The Trust was founded by Aidan Woodcock, a former member of the London Symphony Orchestra, and a pupil of Max Rostal.
The Trust's main objective is to provide courses for advanced students in the performance of chamber music. The participants will normally be at post-graduate level and planning to make chamber music their career or a part of their career.
The course name 'Maiastra' takes its name from a bird in Romanian folklore with miraculous powers. The Trust logo is based on some early folk drawings of the mystical legendary bird, said to bring back youth to those who are fortunate to hear its beautiful song.
Aidan died suddenly but peacefully at his home near Cobham, Surrey, on the morning of 23 September 2016. He was a remarkable and much loved man, and his death will leave a huge hole in many lives. His great passion in life was music, and the debt owed to him by so many young musicians is incalculable. Aidan was very keen that his work to educate and support young musicians in the performance of chamber music should continue after his death.
The trustees of the Aidan Woodcock Charitable Trust are looking forward to meeting the challenge of continuing to nurture musical talent in young people about which Aidan cared so deeply.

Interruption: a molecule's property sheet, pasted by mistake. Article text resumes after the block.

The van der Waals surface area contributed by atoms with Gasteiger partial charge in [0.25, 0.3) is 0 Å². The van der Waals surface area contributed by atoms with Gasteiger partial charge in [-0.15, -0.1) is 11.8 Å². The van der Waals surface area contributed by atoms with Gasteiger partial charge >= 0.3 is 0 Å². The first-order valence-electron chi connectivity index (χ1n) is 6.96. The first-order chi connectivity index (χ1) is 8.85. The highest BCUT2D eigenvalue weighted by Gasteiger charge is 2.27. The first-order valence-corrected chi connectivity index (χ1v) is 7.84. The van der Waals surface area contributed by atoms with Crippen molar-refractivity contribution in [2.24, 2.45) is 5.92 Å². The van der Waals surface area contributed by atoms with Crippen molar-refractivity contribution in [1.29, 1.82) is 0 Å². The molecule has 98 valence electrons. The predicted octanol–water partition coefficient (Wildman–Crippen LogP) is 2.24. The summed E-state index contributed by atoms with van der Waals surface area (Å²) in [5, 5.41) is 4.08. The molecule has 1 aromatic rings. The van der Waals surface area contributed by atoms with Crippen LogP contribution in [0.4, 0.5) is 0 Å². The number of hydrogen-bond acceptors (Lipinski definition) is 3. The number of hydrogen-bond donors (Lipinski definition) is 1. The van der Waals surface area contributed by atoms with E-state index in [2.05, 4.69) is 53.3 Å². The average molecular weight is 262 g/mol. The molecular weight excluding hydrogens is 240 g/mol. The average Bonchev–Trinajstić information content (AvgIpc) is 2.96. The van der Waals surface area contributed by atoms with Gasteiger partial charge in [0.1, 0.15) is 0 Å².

The courses are residential and last up to ten days each. They are held in Surrey. Each course culminates in three public concerts.
The courses are completely free for the students. Shorter 4-day non-residential courses are also organised on an intermittent basis and are normally based in London.
The courses are led by an established professional player, currently either Professor Arisa Fujita of the Guildhall School, or Professor Akiko Ono of the Guildhall School and Principal Violin Teacher at The Yehudi Menuhin School. Our courses also have additional outside coaching, normally from Professor David Takeno, one of the leading teachers in the country.